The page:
Health & Environment

Above-Average Hurricane Season Will Offer Little Relief From Brutal Texas Drought, State Climatologist Says

The same La Niña conditions that helped usher in an exceptionally hot and dry summer are also setting the stage for increased hurricane activity — but those storms won’t bring the kind of rain Texans have been hoping for.
By Luke Henkhaus, Texas A&M University Division of Marketing & Communications August 10, 2022

a photo of the earth's surface from space, showing a large hurricane in the Gulf of Mexico
The National Oceanic and Atmospheric Administration recently reported that conditions are still right for an above-average Atlantic hurricane season. The season occurs from June through November each year, with August, September and October regarded as peak months for hurricane development.

Getty Images


As record-breaking heat and drought conditions continue to cover much of the state, Texas A&M University professor and state climatologist John Nielsen-Gammon says Texans will soon be facing the additional threat of an especially intense Atlantic hurricane season.

While the promise of heavy rains in the near future might seem like the answer to the state’s drought problems, Nielsen-Gammon said rains from a hurricane wouldn’t be widespread enough to bring relief to most of the state. So while some Texans will face a devastating overabundance of rainfall, most will continue to receive dangerously little.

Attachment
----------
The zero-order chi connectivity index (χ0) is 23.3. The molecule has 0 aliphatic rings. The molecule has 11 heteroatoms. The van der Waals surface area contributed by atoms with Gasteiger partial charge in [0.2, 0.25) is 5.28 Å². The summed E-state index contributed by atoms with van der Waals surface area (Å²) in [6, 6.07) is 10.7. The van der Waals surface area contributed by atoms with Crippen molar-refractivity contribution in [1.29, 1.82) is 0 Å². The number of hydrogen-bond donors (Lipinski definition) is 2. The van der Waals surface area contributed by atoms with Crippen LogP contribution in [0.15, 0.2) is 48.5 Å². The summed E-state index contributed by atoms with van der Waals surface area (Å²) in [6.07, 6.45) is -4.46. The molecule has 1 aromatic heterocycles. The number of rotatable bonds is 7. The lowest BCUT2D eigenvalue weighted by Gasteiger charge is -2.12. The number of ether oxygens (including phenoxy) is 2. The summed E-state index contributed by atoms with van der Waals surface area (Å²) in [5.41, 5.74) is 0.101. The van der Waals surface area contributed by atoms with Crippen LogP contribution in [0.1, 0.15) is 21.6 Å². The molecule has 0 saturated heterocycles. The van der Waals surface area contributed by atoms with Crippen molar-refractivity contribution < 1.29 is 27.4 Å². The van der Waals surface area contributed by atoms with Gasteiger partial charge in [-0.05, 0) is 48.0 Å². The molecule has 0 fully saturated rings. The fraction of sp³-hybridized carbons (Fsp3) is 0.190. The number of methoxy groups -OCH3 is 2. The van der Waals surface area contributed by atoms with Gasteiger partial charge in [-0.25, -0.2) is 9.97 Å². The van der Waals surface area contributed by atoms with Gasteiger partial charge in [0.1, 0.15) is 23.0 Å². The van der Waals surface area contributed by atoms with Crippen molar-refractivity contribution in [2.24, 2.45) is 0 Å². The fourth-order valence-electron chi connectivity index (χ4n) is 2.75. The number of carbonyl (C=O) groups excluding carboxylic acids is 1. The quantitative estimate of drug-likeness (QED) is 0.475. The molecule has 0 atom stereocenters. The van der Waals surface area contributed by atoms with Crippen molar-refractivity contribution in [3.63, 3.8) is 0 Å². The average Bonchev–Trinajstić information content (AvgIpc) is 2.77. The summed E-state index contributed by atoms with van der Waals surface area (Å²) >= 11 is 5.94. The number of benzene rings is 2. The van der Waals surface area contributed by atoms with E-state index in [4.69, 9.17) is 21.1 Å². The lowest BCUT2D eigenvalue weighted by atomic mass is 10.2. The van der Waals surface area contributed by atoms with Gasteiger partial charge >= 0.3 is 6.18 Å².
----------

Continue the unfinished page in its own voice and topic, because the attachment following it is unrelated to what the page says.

As Nielsen-Gammon notes, things have been relatively quiet since hurricane season first began back in June. But ultimately that’s not uncommon, he says, as hurricane activity generally doesn’t hit its peak until much later. Earlier this month, the National Oceanic and Atmospheric Administration reiterated its prediction of an above-average season and stressed the need for caution in the months ahead.

a photo of a man in a blue shirt and black facemask sitting at a large desk full of computer monitors. he has his hand on a computer mouse and is looking at a screen showing weather data in the Atlantic ocean.
Daniel Brown, a senior hurricane specialist for the National Oceanic and Atmospheric Administration, tracks the progress of what was once Hurricane Agatha at the National Hurricane Center on June 1, 2022 in Miami, Florida.

Joe Raedle/Getty Images

“The thing is, it’s almost always quiet through early August,” said Nielsen-Gammon, who serves as a regents professor in the Department of Atmospheric Sciences at the Texas A&M College of Arts and Sciences. “Hurricane activity doesn’t ramp up until mid-August and doesn’t peak on average until early September. So most of the hurricane season, and almost certainly most of the hurricane activity, is still ahead of us.”

This additional bout of extreme weather is arriving in the midst of one of the toughest Texas summers in history. The state just experienced its hottest July on record, Nielsen-Gammon said, and so far, August has been even warmer.